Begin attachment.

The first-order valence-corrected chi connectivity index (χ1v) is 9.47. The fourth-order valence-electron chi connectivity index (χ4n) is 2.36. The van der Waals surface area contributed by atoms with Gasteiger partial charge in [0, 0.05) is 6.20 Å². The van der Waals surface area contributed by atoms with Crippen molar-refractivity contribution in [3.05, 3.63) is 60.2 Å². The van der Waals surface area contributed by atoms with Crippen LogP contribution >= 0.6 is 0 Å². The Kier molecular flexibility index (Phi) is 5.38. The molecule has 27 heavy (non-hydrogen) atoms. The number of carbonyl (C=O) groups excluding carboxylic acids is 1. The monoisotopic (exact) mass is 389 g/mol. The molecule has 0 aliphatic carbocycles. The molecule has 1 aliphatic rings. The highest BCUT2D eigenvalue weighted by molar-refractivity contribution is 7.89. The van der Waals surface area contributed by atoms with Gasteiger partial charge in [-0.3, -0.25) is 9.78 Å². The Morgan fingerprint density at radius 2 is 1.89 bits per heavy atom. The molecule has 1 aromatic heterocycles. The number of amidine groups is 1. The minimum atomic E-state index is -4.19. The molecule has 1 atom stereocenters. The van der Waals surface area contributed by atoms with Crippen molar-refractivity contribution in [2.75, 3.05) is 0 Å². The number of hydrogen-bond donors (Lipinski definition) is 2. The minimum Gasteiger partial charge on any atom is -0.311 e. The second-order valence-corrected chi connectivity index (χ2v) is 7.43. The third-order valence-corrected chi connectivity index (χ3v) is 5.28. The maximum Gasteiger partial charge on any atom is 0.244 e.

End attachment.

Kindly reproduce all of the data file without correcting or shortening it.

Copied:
The first-order valence-corrected chi connectivity index (χ1v) is 9.47. The fourth-order valence-electron chi connectivity index (χ4n) is 2.36. The van der Waals surface area contributed by atoms with Gasteiger partial charge in [0, 0.05) is 6.20 Å². The van der Waals surface area contributed by atoms with Crippen molar-refractivity contribution in [3.05, 3.63) is 60.2 Å². The van der Waals surface area contributed by atoms with Crippen LogP contribution >= 0.6 is 0 Å². The Kier molecular flexibility index (Phi) is 5.38. The molecule has 27 heavy (non-hydrogen) atoms. The number of carbonyl (C=O) groups excluding carboxylic acids is 1. The monoisotopic (exact) mass is 389 g/mol. The molecule has 0 aliphatic carbocycles. The molecule has 1 aliphatic rings. The highest BCUT2D eigenvalue weighted by molar-refractivity contribution is 7.89. The van der Waals surface area contributed by atoms with Gasteiger partial charge in [-0.3, -0.25) is 9.78 Å². The Morgan fingerprint density at radius 2 is 1.89 bits per heavy atom. The molecule has 1 aromatic heterocycles. The number of amidine groups is 1. The minimum atomic E-state index is -4.19. The molecule has 1 atom stereocenters. The van der Waals surface area contributed by atoms with Crippen molar-refractivity contribution in [2.75, 3.05) is 0 Å². The number of hydrogen-bond donors (Lipinski definition) is 2. The minimum Gasteiger partial charge on any atom is -0.311 e. The second-order valence-corrected chi connectivity index (χ2v) is 7.43. The third-order valence-corrected chi connectivity index (χ3v) is 5.28. The maximum Gasteiger partial charge on any atom is 0.244 e.